A 57-year-old man with advanced lung cancer received neoadjuvant chemoradiation therapy using nedaplatin and docetaxel and subsequent thoracoscopic radical resection for left lower lobe lung cancer 5 years ago. He was pathologically diagnosed with adenocarcinoma mixed type (T1aN2M0, Stage IIIA), for which he received postoperative adjuvant chemotherapy using carboplatin and pemetrexed. Mediastinal nodal recurrence was found at 3 years and 6 months postoperatively. He was treated with carboplatin, pemetrexed, bevacizumab (1st line), and pemetrexed (2nd line). Thereafter, he received nivolumab therapy (240 mg/body and 3 mg/kg) biweekly. He exhibited normal FT4 (1.03 ng/mL) and TSH (0.83 μIU/mL) levels on a baseline laboratory test 14 days before starting nivolumab therapy. The laboratory test revealed elevated FT4 (2.48 ng/mL) and TSH (0.02 μIU/mL) levels that indicated hyperthyroidism despite the lack of associated symptoms 44 days after starting nivolumab therapy [Figure 4a]. Compared with baseline CT [Figure 4b], follow-up CT 63 days after starting nivolumab therapy demonstrated an enlarged thyroid gland [Figure 4c] with a volume change ratio of 1.32.
A 70-year-old man was clinically diagnosed with advanced lung cancer in the right upper lobe associated with multiple intrapulmonary metastases, right hilar nodal metastasis, and pleural dissemination (T4N1M1a, stage IV). He was treated with the following chemotherapy for 18 months: cisplatin and gemcitabine (1st line), and carboplatin and nab-paclitaxel (2nd line). Next, he received nivolumab therapy (184 mg/body and 3 mg/kg) biweekly. He exhibited normal FT4 (1.18 ng/mL), and TSH (1.56 μIU/mL) levels on a baseline laboratory test 3 days before starting the nivolumab therapy. The laboratory test revealed increased FT4 (2.32 ng/mL) and TSH (0.04 μIU/mL) levels that indicated hyperthyroidism despite the lack of associated symptoms 29 days after starting nivolumab therapy [Figure 5a]. Follow-up CT 84 days after starting nivolumab therapy showed progressive disease in multiple lesions, after which the therapy was discontinued. The laboratory test 105 days after the onset of nivolumab therapy exhibited normal FT4 (0.92 ng/mL) and TSH (0.74 μIU/mL) levels. Compared with baseline CT [Figure 5b], follow-up CT 84 days after starting nivolumab therapy demonstrated that the volume of the thyroid gland had slightly changed with a volume change ratio of 0.98 [Figure 5c].
Previous studies on thyroid irAE due to nivolumab investigated thyroid hormone levels only, and a few articles mentioned imaging findings including changes in the thyroid gland volume.[7,8] In the 24 patients who were screened, volumetry analysis revealed a >0.1 thyroid volume changes ratio (range: 0.79 to 1.32) in nine patients (37.5%), including those with and without thyroid dysfunction. This prevalence of thyroid volume change was slightly higher than that of thyroid dysfunction in previous reports (11.7-33.5%).[11-15]
Broad-spectrum clinical courses that indicated whether (1) cases were symptomatic or asymptomatic irrespective of whether hyperthyroidism or hypothyroidism occurred, and (2) whether treatment was necessary or unnecessary, had been reported in previous studies. Two distinct clinical patterns of immune checkpoint inhibitor-induced hypothyroidism were documented: one was a case of hyperthyroidism followed by hypothyroidism (biphasic pattern) and the other was de novo hypothyroidism.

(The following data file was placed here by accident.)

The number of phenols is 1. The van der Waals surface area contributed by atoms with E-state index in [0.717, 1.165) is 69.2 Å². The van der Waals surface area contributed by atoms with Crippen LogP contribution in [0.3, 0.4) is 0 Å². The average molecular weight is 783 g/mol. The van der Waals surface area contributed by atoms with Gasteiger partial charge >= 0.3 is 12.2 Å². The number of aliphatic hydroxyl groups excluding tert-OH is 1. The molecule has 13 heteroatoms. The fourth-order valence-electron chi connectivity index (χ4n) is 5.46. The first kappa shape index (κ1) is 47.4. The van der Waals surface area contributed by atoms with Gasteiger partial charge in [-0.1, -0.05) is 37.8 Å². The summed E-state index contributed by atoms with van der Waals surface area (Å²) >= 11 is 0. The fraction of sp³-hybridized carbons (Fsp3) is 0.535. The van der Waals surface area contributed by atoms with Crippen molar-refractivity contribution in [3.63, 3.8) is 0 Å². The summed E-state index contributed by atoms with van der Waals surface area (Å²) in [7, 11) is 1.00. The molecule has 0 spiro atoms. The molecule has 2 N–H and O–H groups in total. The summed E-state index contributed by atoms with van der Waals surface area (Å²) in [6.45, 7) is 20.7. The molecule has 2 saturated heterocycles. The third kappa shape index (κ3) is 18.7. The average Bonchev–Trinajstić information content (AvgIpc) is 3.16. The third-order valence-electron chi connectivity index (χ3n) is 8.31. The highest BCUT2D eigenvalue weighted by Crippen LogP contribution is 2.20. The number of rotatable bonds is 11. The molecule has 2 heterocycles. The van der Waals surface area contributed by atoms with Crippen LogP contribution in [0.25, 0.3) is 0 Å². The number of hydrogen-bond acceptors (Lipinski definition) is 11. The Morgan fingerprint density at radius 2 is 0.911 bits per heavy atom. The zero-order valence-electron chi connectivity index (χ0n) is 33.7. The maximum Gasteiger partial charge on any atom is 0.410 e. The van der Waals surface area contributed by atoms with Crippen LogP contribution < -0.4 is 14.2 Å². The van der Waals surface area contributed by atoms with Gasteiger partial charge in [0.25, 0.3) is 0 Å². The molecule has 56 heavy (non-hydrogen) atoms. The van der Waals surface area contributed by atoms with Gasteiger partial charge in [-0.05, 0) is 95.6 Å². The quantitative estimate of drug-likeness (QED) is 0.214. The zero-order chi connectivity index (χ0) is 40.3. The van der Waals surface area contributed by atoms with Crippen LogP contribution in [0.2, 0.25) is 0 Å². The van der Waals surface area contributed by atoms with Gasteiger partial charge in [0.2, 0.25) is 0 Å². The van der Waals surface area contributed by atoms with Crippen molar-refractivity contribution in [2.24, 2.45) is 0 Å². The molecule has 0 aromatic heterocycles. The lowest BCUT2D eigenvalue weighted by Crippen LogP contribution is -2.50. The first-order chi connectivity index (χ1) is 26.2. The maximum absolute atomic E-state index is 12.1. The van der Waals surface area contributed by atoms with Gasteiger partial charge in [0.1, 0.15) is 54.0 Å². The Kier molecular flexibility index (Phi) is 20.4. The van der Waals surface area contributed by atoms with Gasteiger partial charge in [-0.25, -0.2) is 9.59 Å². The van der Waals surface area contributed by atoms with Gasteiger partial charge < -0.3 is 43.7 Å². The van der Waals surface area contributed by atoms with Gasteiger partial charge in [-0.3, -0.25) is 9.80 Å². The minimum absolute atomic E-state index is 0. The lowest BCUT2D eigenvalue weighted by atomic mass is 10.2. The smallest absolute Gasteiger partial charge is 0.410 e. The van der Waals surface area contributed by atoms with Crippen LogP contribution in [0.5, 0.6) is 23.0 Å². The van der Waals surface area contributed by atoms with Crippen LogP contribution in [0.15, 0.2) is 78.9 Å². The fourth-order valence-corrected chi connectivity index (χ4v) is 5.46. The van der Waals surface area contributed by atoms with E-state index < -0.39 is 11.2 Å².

CT revealed decreased thyroid gland volume before the hormone tests of hypothyroidism in cases 1 and 2 [Figures 2 and 3]. Therefore, CT volumetry might assist in the diagnosis of hypothyroidism in patients affected by hyperthyroidism. In addition, non-contrast CT revealed a low attenuated thyroid gland in the patient with hypothyroidism [Figure 3]. Given that, the onset of thyroid irAE induced by nivolumab is within 7-20 weeks. A several months later follow-up, CT examination for the assessment of tumor response was potentially helpful in the early detection of developing hypothyroidism. In the case of hyperthyroidism, one patient demonstrated an increased thyroid gland volume ratio of >0.1 (case 3), whereas the other showed no significant changes (case 4). Itonaga et al. reported thyroid volume change ratio between baseline and follow-up within 1-4 months is higher in the irAE group than in the non-irAE one (median: 1.11 vs. 0.99; p = 0.122). Given a wide range of CT scans (1-4 months after the beginning of the nivolumab therapy) as well as the fact that thyroid irAE is observed at different timing for each case (7-20 weeks), their study included a heterogeneous cohort (i.e., hypothyroidism (n = 3), hyperthyroidism (n = 4)). In our report, two hypothyroidism cases demonstrated a markedly decreased thyroid volume ratio (0.84 and 0.80) [Figures 2 and 3] and one hyperthyroidism case highly increased thyroid volume ratio (1.32) [Figure 4]. Based on the results, increasing and decreasing thyroid volume are associated with hyper and hypothyroidism in thyroid irAE, respectively. However, the other hyperthyroidism case showed almost normal (0.98) [Figure 5]. We speculated the reason why this case showed only a mild change in thyroid volume was hyperthyroidism evoked by the immune reaction was peaked out before CT scanning as shown in the time course in the graph [Figure 5a]. In this case series, >0.1 of increased thyroid volume ratio was associated with hyperthyroidism or 25% of those with normal thyroid function who do not require hormone suppression therapy. Given that the thyroid volume measurement revealed a marked volume change in the thyroid gland in some patients with normal FT4 and TSH levels during follow-up, a subclinical immune reaction in the thyroid gland may be more frequent than expected based on laboratory tests.